Often called combination therapy, this form of hormone therapy involves a combination of estrogen and progestin, which is the synthetic form of progesterone. Usually this type of hormone therapy is made specifically for women who still have their uterus. By taking estrogen with progesterone, a woman can lower her risk for cancer of the endometrium, which is the lining of the uterus.
Although progesterone is generally used as a form of birth control, it can also help women with many menopausal symptoms such as hot flashes.
Progestin medications are taken in pill form, and include medroxyprogesterone acetate and the synthetic progestin pills norethindrone or norgestrel. Medical experts say they treat menopausal patients with natural progesterone, rather than synthetic progestins, as the natural has no negative effect on a woman’s lipids and is a good choice for women who have high cholesterol levels.
Although these devices are not approved for use specifically to treat menopause symptoms in the United States, low-dose IUD (intrauterine devices) can help ease negative symptoms. If you’ve had an IUD when entering perimenopause, your doctor may recommend keeping it in until after menopause is complete.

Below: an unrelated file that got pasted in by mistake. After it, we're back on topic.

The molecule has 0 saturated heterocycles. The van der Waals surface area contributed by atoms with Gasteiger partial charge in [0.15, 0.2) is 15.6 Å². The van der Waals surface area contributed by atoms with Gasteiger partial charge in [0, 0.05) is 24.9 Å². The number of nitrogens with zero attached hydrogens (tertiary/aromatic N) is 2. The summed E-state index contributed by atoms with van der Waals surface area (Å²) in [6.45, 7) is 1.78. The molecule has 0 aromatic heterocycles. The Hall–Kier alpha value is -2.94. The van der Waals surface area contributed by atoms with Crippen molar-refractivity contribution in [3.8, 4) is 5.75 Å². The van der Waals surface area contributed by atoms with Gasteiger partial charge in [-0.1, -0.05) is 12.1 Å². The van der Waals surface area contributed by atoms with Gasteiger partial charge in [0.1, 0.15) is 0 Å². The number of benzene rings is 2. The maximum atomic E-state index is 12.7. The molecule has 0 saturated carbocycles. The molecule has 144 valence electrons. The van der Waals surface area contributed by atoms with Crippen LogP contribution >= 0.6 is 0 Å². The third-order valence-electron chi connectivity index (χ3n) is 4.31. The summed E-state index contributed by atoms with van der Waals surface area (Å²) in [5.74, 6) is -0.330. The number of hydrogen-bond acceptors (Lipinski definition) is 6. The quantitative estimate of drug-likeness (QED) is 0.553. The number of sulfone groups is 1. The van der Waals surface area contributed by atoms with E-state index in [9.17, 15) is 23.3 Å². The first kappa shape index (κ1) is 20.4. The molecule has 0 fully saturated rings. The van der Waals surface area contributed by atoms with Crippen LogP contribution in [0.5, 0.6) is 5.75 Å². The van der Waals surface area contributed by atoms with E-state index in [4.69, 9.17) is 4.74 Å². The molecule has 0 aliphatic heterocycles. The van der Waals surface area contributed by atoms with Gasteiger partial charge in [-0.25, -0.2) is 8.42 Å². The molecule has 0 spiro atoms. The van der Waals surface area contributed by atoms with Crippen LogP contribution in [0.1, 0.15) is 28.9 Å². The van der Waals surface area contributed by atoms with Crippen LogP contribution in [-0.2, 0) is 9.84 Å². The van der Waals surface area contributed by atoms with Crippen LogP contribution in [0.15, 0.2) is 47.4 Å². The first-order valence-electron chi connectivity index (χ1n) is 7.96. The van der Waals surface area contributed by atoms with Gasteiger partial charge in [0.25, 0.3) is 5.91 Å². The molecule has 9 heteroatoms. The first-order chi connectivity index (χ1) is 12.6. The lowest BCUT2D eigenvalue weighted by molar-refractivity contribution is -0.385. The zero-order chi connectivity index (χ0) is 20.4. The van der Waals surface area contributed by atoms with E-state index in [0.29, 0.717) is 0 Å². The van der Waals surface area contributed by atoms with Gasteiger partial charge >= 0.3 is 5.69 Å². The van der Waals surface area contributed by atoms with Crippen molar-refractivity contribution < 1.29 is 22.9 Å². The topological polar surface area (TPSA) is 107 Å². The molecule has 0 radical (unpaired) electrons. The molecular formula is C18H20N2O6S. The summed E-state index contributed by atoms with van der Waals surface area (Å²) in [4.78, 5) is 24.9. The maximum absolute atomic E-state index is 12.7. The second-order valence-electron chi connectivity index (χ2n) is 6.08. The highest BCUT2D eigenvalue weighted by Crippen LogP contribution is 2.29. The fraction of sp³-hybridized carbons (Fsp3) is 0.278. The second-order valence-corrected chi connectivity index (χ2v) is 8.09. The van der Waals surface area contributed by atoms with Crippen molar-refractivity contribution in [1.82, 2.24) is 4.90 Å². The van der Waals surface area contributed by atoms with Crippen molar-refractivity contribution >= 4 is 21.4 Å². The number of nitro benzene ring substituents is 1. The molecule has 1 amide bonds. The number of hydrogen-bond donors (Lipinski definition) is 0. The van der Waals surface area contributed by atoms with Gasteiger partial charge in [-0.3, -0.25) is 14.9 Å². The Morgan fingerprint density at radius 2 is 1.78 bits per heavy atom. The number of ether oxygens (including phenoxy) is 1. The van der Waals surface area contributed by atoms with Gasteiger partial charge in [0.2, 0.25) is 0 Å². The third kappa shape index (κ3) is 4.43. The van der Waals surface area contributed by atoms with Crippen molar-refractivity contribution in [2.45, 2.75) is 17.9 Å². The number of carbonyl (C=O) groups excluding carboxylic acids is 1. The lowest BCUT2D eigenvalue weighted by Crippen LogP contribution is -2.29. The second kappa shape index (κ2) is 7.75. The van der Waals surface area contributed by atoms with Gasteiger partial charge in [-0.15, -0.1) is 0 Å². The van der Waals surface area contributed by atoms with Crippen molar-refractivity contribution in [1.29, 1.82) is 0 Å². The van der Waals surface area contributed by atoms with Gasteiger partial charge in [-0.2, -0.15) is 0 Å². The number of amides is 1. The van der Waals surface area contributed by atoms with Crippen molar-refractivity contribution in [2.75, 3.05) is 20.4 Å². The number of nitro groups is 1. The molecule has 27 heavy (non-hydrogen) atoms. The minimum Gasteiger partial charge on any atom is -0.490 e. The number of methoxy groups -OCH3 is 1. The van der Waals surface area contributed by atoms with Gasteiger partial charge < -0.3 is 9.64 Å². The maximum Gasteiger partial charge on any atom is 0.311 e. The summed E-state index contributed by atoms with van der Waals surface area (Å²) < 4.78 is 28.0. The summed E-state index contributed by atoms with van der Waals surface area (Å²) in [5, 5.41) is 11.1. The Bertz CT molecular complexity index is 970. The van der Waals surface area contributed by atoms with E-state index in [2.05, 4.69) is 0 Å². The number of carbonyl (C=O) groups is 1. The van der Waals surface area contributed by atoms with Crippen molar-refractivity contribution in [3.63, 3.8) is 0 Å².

Who Should NOT take Hormone Replacement Therapy?
There are certain chronic conditions that can worsen, or be negatively affected by hormone replacement therapy methods. You may want to avoid HRT if you have one or more of the following:
- Blood clots
- Cancer (breast, uterine, or endometrial)
- Liver disease
- Heart disease
- Known or suspected pregnancy
- Potential for heart attacks or previous heart attack
- At risk of having a stroke or have had a stroke
- High blood pressure
What are the Side Effects of Hormone Replacement Therapy (HRT)?
As with most everything, there are hormone replacement therapy side effects, such as:
- Swelling or tenderness of the breasts
- Mood swings or mood changes
- Vaginal bleeding or spotting
Is Hormone Replacement Right for Me?
No one, other than your medical doctor or specialist, can tell you whether or not hormone replacement therapy is right for you. Discuss the options with your doctor and weigh both pros and cons of hormone replacement therapy. Knowing your medical history, your doctor should be able to help you determine if hormone replacement is right for you.